DTUsat is a student-built satellite complying with the CubeSat specifications found at www.cubesat.org.
The most remarkable specifications are the overall size and mass:
10x10x10 cm³ and 1 kg.
With so little volume and mass available the students are forced to think small. All-though this might seem as narrow constraints, using the CubeSat standard simplifies the launch issue.
The figure shows a 3D rendering of DTUsat. The canister in the top holds the Gravitational Gradient (GG) Boom during launch. From the GG Boom the Primary Payload (PPL) Antennas are unfolded. For attitude control DTUsat uses three magnetotorquers. Subsystem PCB's are stacked and interconnected with a stadardized interface. The power for DTUsat is provided by tripple junction GaAs cells, excess power is stored in a Li-Ion battery.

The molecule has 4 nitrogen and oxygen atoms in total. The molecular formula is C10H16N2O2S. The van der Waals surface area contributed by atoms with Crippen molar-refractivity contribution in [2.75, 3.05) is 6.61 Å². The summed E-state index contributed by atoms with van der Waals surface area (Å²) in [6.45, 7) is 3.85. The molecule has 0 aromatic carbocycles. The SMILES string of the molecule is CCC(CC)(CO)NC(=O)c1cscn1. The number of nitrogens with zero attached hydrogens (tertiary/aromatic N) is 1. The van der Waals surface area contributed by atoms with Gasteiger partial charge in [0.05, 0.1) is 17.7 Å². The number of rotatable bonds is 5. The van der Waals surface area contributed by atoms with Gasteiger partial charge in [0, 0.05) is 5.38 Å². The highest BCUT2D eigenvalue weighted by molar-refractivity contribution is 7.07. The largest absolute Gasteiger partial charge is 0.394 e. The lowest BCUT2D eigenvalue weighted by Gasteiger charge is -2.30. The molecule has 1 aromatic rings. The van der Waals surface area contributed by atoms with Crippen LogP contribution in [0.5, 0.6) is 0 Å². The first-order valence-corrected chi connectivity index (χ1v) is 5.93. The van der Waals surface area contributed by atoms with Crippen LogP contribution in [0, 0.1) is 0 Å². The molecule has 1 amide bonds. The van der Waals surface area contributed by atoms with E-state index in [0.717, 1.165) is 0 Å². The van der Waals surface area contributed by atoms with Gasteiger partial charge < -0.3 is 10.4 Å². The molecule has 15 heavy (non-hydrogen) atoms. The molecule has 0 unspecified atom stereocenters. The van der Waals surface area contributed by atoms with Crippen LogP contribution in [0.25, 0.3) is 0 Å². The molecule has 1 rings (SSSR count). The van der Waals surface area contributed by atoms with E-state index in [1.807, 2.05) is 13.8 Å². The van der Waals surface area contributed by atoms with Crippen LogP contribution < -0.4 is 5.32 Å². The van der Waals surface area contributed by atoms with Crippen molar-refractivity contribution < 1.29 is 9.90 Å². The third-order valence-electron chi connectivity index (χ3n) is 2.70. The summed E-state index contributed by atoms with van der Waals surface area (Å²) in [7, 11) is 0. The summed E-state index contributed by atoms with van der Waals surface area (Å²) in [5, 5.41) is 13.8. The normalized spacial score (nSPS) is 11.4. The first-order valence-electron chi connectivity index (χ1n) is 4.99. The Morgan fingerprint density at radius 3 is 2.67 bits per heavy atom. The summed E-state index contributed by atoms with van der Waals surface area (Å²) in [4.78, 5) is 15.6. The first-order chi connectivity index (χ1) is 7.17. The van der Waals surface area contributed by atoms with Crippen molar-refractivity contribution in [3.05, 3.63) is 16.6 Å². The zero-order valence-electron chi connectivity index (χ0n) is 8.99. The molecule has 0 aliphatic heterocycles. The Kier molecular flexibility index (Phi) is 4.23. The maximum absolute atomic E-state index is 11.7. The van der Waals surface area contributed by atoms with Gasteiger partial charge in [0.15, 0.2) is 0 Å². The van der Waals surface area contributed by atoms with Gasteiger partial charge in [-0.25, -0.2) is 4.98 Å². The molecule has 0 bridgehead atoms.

The objective of the satellite project is:
Lessons learned from the first DTUsat.
In June 2003 the first DTUsat was launched. Radio contact was never established, the exact reason for this remains unclear. As a consequence the next DTUsat will be built with ample time for validation and each sub-system group will be under strict guidance from the system engineering team. Furthermore the project will have an employee from DTU occupied full time with the DTUsat project.